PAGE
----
But in order to do so, the filmmaker had to throw you off balance, with a dozen cameras in your face right from the get-go. As if this style wasn't difficult enough to embrace, Welles juxtaposed these frenetically-cut sequences with his film-within-the-film, an (ironically also incomplete) experimental effort which is strikingly - but also controversially - shot.

    Almost devoid of dialogue, and driven by a leading lady - Welles' then muse Oja Kodar - who spends about 1% of her screen time actually wearing clothes, it's an odd feature to say the least. Obviously this was the intention, but the final cut here spends a ponderously long time watching sequences of this film-within-the film, throwing you off-balance even before you've gotten to know Huston's Hemingway-esque director.

    The Other Side of the Wind
    That said, Welles was clearly as enamoured by the idea of making this other movie as much as he was his 'main event', revealing in interviews that it was his first opportunity to do a film that was not an Orson Welles film (it was basically Huston's character's attempt at making an artistic Euro-style movie), both sending up, and embracing the style of fellow directors like Antonioni, even if just for half a movie.

    Thus the film-within-the-film is a rather strange combination of Euro-arthouse flick and 70s sex movie, only lensed with some of the most impressive - most quintessentially Welles - shots fans will have ever see. Mirrored shots, reflections, shadow-play - it's tremendous and enchantingly intoxicating.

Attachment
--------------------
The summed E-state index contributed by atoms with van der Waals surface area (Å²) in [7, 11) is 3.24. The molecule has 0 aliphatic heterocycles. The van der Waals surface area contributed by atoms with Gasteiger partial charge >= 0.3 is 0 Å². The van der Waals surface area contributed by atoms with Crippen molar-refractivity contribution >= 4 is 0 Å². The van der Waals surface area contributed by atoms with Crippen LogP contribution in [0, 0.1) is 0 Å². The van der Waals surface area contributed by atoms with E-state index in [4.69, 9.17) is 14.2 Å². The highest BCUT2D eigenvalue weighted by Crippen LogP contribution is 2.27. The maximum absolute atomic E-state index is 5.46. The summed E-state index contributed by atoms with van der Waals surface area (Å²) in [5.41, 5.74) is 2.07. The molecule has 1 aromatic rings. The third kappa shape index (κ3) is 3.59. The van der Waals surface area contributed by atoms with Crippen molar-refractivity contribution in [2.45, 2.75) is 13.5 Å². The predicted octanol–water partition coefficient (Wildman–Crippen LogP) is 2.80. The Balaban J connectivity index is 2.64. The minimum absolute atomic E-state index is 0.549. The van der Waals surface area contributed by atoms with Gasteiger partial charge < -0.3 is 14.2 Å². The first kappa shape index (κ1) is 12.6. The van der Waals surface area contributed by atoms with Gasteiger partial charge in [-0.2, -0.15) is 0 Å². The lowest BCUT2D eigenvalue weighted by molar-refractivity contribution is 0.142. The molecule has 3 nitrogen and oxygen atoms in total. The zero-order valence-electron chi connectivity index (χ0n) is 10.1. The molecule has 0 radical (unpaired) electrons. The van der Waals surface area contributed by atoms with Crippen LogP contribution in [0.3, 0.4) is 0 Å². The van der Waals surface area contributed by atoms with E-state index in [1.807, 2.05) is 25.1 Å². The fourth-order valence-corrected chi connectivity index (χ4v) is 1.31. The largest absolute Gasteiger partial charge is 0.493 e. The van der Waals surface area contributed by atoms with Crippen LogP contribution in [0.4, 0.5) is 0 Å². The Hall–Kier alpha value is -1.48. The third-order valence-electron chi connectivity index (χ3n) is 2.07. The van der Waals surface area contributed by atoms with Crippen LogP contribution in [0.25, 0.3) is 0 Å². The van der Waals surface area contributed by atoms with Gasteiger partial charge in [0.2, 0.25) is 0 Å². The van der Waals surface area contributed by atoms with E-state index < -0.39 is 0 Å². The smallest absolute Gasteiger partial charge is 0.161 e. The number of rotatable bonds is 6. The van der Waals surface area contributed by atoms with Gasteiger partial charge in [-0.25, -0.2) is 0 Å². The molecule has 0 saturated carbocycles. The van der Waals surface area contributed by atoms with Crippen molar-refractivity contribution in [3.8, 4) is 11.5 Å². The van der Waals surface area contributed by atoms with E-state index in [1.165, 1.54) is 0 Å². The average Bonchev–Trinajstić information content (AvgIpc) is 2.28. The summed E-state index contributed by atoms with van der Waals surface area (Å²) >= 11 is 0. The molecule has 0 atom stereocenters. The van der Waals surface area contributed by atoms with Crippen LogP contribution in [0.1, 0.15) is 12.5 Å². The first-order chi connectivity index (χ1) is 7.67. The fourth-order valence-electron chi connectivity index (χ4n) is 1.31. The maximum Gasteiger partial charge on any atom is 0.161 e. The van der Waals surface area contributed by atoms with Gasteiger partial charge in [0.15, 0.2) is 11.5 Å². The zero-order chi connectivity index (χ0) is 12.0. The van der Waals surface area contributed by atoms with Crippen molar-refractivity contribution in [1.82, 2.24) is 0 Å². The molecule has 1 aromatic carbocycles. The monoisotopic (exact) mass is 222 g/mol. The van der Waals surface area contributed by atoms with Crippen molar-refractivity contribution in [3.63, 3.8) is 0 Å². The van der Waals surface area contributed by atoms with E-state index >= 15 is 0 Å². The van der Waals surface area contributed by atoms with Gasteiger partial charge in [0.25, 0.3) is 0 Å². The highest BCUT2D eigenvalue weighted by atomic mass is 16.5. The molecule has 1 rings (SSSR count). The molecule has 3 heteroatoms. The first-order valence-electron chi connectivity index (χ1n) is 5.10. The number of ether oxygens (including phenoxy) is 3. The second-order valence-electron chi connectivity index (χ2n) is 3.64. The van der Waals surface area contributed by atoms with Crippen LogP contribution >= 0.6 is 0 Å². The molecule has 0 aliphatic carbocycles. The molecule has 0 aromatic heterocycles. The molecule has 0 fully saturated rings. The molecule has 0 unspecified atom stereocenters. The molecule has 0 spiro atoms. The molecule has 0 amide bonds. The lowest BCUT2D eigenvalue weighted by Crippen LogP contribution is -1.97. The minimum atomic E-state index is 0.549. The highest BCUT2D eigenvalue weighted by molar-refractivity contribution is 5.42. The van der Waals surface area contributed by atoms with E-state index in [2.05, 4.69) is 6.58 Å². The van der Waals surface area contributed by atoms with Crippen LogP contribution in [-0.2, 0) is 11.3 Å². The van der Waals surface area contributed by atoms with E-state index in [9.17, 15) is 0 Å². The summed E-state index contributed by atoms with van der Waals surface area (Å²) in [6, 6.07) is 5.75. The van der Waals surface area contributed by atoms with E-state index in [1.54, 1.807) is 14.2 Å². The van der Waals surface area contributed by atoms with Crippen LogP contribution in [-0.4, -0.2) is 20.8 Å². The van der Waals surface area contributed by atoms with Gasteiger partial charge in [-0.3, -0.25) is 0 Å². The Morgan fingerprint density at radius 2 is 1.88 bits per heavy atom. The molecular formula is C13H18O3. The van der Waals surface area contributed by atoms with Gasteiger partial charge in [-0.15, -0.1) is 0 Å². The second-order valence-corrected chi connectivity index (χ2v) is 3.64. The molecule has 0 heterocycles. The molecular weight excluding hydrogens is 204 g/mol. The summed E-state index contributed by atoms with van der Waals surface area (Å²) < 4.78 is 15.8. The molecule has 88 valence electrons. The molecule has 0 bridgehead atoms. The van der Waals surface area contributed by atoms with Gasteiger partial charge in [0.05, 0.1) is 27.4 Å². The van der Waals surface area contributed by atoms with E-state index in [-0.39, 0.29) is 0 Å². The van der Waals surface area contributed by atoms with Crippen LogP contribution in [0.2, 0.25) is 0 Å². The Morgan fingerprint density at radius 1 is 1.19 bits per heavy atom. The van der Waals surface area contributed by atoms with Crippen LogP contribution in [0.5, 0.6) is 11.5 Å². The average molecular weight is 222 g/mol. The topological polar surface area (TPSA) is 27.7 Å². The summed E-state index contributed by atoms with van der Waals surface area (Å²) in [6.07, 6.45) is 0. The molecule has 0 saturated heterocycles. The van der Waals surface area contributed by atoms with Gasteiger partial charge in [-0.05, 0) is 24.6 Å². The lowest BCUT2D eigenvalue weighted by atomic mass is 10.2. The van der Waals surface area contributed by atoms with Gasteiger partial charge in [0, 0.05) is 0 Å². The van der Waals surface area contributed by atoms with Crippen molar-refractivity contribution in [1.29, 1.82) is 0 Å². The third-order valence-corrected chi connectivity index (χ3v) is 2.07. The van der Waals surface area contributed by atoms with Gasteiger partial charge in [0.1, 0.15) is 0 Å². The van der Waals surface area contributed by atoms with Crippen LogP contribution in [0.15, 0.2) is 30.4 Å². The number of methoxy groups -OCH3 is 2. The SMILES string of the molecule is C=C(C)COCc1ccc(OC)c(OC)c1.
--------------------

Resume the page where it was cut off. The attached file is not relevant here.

A glorious and unexpected posthumous gift from one of the greatest filmmakers of all time

    So whilst these parts of the film are desperately self-indulgent, they are not unpleasantly so, with some truly visionary shots that colour the background - particularly with the benefits of a striking modern Dolby Vision presentation, lapping up every curve of Kodar's perpetually naked physique in a kaleidoscope of primaries - as Welles expounds his thinly veiled semi-autobiographical tale of the last days of this director. Welles may have been inspired by Hemingway, Huston may be just playing Huston (and, for fans of Chinatown, the film is worth watching for Huston's irascibly charming powerhouse performance alone), but there's no denying that a lot of Welles' own self - not least his own bitterness towards Hollywood, which he shared with Huston - is at play here within the movie.

    The end result of The Other Side of the Wind is a strange experience, like an old film from a director you really love which you'd never actually seen - which is exactly what it is - but also like a film which you'd heard wasn't quite the director's finest work, which is a part of the reason why you never made the effort to see it in the first place. This isn't Welles' finest work - maybe another decade would have gotten him there - but it is a very personal project, and it is unlike anything you've seen in the last few decades at least, if ever.

    Half a century later and time is wondrous to these 70s director-driven works; in the same way that audiences have reevaluated the excesses of the Box Office bomb that was Michael Cimino's Heaven's Gate as an underappreciated masterpiece. Perhaps The Other Side of the Wind will take another few decades to achieve that status but, at the least, it's a glorious and unexpected posthumous gift from one of the greatest filmmakers of all time.